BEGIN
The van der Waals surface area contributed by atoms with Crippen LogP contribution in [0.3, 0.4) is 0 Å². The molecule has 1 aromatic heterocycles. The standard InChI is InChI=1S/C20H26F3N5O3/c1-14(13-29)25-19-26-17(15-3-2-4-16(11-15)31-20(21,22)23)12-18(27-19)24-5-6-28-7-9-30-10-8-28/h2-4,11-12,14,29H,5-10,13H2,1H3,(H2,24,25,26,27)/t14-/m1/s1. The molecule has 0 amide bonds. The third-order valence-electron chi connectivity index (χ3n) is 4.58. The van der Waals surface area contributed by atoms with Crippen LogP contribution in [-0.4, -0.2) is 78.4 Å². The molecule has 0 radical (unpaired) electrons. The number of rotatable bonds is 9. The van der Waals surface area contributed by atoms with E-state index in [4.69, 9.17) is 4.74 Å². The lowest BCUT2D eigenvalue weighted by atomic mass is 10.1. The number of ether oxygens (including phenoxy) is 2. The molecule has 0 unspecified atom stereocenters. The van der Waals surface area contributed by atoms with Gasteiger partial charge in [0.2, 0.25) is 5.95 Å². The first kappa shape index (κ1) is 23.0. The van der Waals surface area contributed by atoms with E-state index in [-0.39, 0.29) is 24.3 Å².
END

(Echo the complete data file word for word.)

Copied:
The van der Waals surface area contributed by atoms with Crippen LogP contribution in [0.3, 0.4) is 0 Å². The molecule has 1 aromatic heterocycles. The standard InChI is InChI=1S/C20H26F3N5O3/c1-14(13-29)25-19-26-17(15-3-2-4-16(11-15)31-20(21,22)23)12-18(27-19)24-5-6-28-7-9-30-10-8-28/h2-4,11-12,14,29H,5-10,13H2,1H3,(H2,24,25,26,27)/t14-/m1/s1. The molecule has 0 amide bonds. The third-order valence-electron chi connectivity index (χ3n) is 4.58. The van der Waals surface area contributed by atoms with Crippen LogP contribution in [-0.4, -0.2) is 78.4 Å². The molecule has 0 radical (unpaired) electrons. The number of rotatable bonds is 9. The van der Waals surface area contributed by atoms with E-state index in [4.69, 9.17) is 4.74 Å². The lowest BCUT2D eigenvalue weighted by atomic mass is 10.1. The number of ether oxygens (including phenoxy) is 2. The molecule has 0 unspecified atom stereocenters. The van der Waals surface area contributed by atoms with Gasteiger partial charge in [0.2, 0.25) is 5.95 Å². The first kappa shape index (κ1) is 23.0. The van der Waals surface area contributed by atoms with E-state index in [-0.39, 0.29) is 24.3 Å².